Teen offers a few lessons to her Stuttgart teachers

Dawn MacFarland, an English teacher at Patch High School, throws a punch during a self-defense class by 14-year-old Milan Juliano (left). Milan, a second-degree black belt in tae kwon do, completed her Girl Scout Silver Award by holding the class.


Girl Scout teaches class in self-defense for women

By CHARLIE COON | STARS AND STRIPES Published: March 3, 2008

STUTTGART, Germany — One woman was grabbed by a man in a dark parking lot; the other was followed off a train.

Neither woman was assaulted but both had real-life close calls.

They shared their stories on Thursday after a self-defense class conducted at Patch High School by Milan Juliano. The 14-year-old, who has a second-degree black belt in tae kwon do, gave the class for 20 female teachers.

Her message: Do whatever it takes to get away.

“Be confident and aggressive,” Milan said. “Confident so you know you have the skill to get away; aggressive because if you’re passive, the attacker will probably take advantage of you.”

For Milan, the class was a final step for her to earn her Girl Scout Silver Award, the highest honor for Scouts ages 11 to 14. Her fists and elbows, knees and feet as well as her martial-arts training would make the petite freshman a formidable opponent for any school bullies or street thugs.

The teachers, most of whom were women unfamiliar with fighting, learned simple tools for fending off would-be thieves and rapists.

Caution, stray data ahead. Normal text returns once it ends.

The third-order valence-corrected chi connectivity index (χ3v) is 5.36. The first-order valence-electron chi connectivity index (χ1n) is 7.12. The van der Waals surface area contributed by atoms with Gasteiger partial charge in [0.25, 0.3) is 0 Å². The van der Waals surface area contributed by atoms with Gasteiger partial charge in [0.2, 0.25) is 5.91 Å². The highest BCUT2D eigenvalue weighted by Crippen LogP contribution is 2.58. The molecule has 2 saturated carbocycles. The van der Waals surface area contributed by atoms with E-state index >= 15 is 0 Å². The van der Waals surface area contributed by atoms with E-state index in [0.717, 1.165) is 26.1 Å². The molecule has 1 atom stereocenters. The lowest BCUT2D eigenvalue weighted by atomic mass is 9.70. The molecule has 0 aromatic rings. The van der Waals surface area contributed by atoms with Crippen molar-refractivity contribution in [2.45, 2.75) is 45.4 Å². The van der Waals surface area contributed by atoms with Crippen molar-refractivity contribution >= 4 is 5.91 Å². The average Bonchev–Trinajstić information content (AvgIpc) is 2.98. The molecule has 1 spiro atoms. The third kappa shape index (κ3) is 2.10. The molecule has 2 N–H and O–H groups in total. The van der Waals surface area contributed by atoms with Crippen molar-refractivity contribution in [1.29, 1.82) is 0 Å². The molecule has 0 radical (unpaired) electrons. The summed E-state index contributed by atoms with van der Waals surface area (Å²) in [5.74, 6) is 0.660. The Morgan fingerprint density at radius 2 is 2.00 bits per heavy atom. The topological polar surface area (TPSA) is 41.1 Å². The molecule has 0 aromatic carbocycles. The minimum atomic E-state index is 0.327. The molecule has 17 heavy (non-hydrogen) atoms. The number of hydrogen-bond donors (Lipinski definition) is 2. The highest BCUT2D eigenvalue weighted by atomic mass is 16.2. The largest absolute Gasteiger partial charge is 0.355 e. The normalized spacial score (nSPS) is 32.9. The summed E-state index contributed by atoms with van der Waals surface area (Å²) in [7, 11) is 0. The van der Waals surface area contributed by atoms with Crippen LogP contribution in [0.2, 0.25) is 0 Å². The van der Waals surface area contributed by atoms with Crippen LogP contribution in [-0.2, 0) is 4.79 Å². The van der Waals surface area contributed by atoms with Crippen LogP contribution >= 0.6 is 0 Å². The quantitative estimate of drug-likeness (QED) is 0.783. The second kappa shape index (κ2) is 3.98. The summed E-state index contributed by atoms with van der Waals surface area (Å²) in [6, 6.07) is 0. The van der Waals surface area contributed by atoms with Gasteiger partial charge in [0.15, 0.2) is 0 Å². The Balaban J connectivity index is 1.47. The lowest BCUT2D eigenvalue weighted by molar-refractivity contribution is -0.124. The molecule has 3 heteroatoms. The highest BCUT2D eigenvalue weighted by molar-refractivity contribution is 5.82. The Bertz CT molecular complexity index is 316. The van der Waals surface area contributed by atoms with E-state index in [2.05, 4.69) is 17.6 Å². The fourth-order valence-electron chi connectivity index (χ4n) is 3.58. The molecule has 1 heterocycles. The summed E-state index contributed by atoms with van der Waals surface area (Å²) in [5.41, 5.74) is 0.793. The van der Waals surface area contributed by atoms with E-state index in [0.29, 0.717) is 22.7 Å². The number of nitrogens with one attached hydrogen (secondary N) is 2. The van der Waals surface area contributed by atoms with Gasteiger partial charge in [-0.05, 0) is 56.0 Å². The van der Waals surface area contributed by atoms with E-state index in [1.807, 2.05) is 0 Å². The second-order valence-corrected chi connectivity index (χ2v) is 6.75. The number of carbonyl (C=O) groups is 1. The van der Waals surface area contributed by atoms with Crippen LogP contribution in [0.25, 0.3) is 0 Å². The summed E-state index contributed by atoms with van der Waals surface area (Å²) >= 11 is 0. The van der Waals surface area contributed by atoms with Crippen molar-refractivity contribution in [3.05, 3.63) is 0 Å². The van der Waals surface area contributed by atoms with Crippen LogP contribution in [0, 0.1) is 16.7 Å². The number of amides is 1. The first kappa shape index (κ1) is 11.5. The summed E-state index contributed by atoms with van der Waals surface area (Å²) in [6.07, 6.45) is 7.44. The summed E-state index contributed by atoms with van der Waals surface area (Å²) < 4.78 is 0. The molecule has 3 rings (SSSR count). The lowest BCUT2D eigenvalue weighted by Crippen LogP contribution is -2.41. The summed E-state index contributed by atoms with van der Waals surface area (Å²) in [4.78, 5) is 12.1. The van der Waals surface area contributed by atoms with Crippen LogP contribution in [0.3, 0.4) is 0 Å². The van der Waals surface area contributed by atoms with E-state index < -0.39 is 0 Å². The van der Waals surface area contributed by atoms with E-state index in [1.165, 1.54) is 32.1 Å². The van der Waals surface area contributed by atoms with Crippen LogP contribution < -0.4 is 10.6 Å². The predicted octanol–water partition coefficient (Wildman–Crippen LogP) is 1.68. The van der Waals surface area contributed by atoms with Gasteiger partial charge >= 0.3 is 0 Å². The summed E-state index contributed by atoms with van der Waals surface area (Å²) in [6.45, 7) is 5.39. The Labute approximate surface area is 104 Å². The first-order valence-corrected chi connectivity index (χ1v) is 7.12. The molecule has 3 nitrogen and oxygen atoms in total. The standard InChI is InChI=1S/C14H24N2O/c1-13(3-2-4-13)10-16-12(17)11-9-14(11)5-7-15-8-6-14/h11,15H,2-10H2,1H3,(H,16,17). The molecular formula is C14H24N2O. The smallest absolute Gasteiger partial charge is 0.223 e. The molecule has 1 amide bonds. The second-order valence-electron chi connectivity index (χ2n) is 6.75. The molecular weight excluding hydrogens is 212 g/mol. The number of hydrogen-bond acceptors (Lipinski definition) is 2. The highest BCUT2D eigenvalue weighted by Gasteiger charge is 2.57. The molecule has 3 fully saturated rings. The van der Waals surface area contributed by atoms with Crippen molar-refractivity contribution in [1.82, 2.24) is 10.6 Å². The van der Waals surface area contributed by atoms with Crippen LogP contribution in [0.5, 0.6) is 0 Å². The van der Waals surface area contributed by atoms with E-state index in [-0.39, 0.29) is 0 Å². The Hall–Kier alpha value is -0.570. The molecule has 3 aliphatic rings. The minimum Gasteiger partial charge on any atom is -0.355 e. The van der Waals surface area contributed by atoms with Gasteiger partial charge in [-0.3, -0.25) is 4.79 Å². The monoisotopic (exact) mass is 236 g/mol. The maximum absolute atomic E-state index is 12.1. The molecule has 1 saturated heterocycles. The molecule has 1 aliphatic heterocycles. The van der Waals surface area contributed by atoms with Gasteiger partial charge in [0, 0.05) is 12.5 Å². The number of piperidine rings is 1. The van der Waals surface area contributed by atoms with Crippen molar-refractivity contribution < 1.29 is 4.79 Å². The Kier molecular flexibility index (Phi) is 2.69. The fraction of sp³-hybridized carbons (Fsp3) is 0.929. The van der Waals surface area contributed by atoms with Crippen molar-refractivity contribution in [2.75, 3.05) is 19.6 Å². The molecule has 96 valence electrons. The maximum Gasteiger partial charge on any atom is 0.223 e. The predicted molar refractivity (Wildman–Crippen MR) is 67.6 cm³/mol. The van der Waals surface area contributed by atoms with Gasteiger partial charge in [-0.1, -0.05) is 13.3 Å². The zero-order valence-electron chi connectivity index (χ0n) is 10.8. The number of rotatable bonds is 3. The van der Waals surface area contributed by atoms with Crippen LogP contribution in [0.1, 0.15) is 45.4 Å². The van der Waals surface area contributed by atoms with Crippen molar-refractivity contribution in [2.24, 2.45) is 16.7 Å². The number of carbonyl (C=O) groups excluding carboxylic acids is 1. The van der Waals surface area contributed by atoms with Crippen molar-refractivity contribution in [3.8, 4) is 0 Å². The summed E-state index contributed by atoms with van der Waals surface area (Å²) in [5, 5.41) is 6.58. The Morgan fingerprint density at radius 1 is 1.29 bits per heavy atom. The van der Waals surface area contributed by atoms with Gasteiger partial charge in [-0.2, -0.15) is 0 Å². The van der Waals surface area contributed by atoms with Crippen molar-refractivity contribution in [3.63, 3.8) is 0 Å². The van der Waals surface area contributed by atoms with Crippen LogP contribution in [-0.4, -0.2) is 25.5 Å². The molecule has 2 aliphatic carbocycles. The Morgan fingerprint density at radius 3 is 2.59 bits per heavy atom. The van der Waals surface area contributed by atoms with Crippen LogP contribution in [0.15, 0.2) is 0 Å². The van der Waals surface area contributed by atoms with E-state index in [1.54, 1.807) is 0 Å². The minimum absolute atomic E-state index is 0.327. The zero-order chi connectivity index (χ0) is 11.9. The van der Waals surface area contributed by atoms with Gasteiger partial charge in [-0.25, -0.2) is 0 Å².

Screaming, kicking, biting or even a stern shout of “No,” they were told, is often enough to stop an attacker. An umbrella, purse or sweater flailed in someone’s face can buy a few seconds to escape.

“It’s important to have that awareness,” teacher Dawn MacFarland said afterward. “Even if you’ve taken (self-defense) classes in the past, it’s important to refresh.”

Years ago in California, Jenifer Hickman was walking to her car in a dark parking lot when a man came from behind and put his hand on her shoulder. Hickman whirled with her right hand and backhanded the man upside the head. He took off.

“He might have been just asking for directions,” she said. But, she knew, probably not. Hickman reported the incident to a security guard.

Last year, Sammi Wright was riding the train home from a Stuttgart festival. It was night and she was alone. There weren’t many people on the train. A big guy approached her.

Wright moved away but the man sidled up to her once again, asking questions such as “Where are you from?”

“Just visiting,” she lied.

“Me, too,” he replied.

Wright changed seats and the man sat down beside her, grabbing her wrist and promising a good time. She got off at her stop and so did the man, so Wright walked over to a German couple and started chatting, and the man left.

That was a smart move, according to Sgt. Joel Vega, an investigator with the Army Garrison Stuttgart provost marshal office.

“There’s safety in numbers,” Vega said. “If you feel you’re being targeted, approach a group of people and start a conversation.”

It’s easy to feel safe and adventurous in laid-back Europe, Vega said. Venturing off the beaten path, he said, can lead to trouble just like back in the States.

“This isn’t our country, we don’t do research (on neighborhoods), and there’s a language barrier,” Vega said. “(At home) you know where not to go. Here it is a different story.”

Milan said she gave the presentation to her teachers because they’ve done a lot for her. She wanted to return the favor. Milan also gave the presentation to a class of high schoolers earlier in the day.

“Use your resources wisely and don’t be afraid,” Milan said.